That by itself limited a little bit of what we decided as far as growth. What could we do well within our limitations as far as capital and staff? We ultimately said stay in Oklahoma, stay in Anadarko Basin, principally the shelf of Anadarko but because it’s not so price-sensitive, it’s a moderate depth. So when the commodity price plummets our projects can still look attractive. That’s starting to be of interest. The industry, I think, is moving a little out of rigor mortis now being so tight with their choices in capital.
James: That was going to be my next question. How has the low crude price affected your decision making and your strategy over the last couple of years or even 12 months?
John: My grandfather used to say we load the truck so the asset guys could drive it away with something worth of value. Because we’re incubators and we’re early stage, it’s all about timing, really, on where you are in that phase. ’08, when it collapsed we were in the phase where we’ve actually sold a large project, had commitments. The company at the time struggled with meeting the commitments but we worked it through over time. So we were on what I call that side of the tray where we had the deal committed.
And then it was basically how are we going to develop it over time and how are we going to modify the deployment of capital, when we deployed, how much, et cetera, based on the market which at that time, again, as you remember, sort of a worldwide demise driven by the financial industry more. So that was ’08 and then it creeped out. We continued with that and never really got into the helter-skelter that the industry did with just nonstop drilling, some of which one can debate at this point and some of it was quite good because it developed new assets.
So then enter summer of ’14. We are in a great joint venture with Mewbourn Oil Company at the time, a great project, early stage, had some learning curve challenges on how to complete wells. It was alluring but it was sort of on the edge of what do we do next in terms of how many more wells we’re going to drill, how we’re going to change things. Then enter the fairly rapid decline in commodity prices. We had two other deals going to expand, really about to close, and we were in serious negotiations, they didn’t.
So then we found ourselves with projects that we kind of had back in our lap. That’s not uncommon in this industry. I’m sure other people you’ve talked to voiced out or they will if you haven’t heard it. How it affected us directly is what we did is, first of all, we got our G&A way under control. The first thing my father said is all you’re going to do is control your cost. We’ve always been glean but, really, how do we —
Every single part of efficiencies within the oil industry I think we struggled with. It’s either too much or too little. We struggled with how do we really budget things. What’s really true value for not only personnel but for services or even oil and gas leases for that matter? So we’ve got our G&A under control. And then we went back and we just strategically started to bolt on to our existing assets that we like, more pieces of it. So if we saw stabilization in oil prices then we’d be in a good position to begin gather up or show our projects to prospective purchasers. It would be even more interesting because potentially we’d own more of it or we did some more additional technical work to understand what it is we’d learn in the past and what we would do going forth. So that’s what we did.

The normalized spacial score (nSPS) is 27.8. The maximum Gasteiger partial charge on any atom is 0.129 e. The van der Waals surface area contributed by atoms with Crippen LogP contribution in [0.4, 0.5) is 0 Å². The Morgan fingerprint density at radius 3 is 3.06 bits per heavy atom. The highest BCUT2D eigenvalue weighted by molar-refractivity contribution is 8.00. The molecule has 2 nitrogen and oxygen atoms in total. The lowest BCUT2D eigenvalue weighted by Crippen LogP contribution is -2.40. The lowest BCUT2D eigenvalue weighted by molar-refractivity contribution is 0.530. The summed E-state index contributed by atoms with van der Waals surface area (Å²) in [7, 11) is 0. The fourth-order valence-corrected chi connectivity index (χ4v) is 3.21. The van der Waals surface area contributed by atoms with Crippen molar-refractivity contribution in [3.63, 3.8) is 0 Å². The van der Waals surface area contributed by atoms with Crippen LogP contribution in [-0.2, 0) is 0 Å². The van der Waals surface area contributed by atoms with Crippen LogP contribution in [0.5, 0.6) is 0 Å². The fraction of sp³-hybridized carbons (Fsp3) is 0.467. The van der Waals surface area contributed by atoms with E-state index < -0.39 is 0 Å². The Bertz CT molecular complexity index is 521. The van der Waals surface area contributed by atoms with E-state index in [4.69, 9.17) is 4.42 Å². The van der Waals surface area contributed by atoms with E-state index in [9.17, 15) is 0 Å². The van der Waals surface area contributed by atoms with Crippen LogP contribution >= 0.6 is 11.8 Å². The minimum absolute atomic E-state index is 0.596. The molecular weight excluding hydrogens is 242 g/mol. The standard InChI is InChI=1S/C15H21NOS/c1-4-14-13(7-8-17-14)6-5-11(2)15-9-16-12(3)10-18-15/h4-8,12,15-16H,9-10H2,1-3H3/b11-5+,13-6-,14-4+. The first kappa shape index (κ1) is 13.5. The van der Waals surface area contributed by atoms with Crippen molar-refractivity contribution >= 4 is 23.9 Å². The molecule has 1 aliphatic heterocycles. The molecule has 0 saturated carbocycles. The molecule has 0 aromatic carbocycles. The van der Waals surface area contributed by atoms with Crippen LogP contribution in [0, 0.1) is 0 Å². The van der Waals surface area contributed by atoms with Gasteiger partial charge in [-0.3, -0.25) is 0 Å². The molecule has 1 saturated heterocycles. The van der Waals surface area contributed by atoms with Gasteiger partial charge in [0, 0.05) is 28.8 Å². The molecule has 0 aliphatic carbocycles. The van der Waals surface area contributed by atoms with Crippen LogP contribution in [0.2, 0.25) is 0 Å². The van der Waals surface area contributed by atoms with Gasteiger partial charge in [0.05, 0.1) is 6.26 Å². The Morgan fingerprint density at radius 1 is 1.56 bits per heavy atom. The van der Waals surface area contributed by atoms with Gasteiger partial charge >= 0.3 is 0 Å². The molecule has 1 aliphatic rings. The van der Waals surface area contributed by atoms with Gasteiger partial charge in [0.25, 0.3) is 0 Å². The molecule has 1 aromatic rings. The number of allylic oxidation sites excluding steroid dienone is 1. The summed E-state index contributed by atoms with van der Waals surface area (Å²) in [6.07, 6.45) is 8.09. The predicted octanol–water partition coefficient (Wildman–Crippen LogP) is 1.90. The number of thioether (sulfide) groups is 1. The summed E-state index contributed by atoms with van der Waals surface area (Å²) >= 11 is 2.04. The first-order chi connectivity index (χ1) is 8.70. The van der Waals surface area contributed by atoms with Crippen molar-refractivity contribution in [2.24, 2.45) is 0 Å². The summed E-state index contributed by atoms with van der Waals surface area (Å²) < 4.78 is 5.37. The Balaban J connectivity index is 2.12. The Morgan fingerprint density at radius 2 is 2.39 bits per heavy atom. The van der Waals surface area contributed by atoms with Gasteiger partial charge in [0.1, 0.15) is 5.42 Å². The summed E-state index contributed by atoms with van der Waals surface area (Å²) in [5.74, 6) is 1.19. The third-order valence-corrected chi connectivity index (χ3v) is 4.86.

The other part is we went back to some of the legacy assets of which are small. We sold a lot of our properties in ’08. We needed the capital at the time. We were fortunate because it was before the gas price collapsed. So it was pretty moderate amount. We went back and we took some of the new science we’ve learned on these big projects and went back to these old vertical wells. What could we do with them? There are some things we missed. So with a very modest amount of capital could we go back in and turn this into a much bigger asset? So that’s more what we’ve been focused on.
In the last summer, in ’15, when, again, oil got up to almost $60 or maybe into the $60 as I remember, we were starting to seriously discuss again moving forward — the prices in the field for services had finally come down. That was probably one of the biggest issues for many people that the oil price collapsed. The commodity price collapsed yet the price of doing business didn’t collapse as quickly. Over time though that has come way down. Everyone debates exactly what, but 30% is probably a number now depending on what service you need.
That began to make the whole cost of doing business more appropriate. So we purposely shot things down saying, “All right. Let everything settled down,” but then of course things have gone on at least longer than we had frankly anticipated or envisioned. I don’t know where we’re at now. All of a sudden we seem to see a little bit of tightening. My father believes that because WTI is really more of a financial instrument that an actual physical barrel anymore, but there’s some other pieces of this puzzle that have do with the shorts dominating the price of oil always going down. We’ll just have to see how that unfolds.
I think he’s right personally and I think he’s seen it because he knows Wall Street so well having had seven other companies. We’ll see. In the meantime those of us that are actually trying to do business now find it extremely hard to make any type of economic forecasting as to where we want to deploy capital wise. So those that haven’t I think are relatively cautious. Maybe the private equity guys that have “dry powder,” they’re all looking for the perfect deal. I haven’t personally seen one of those but I guess they’re there.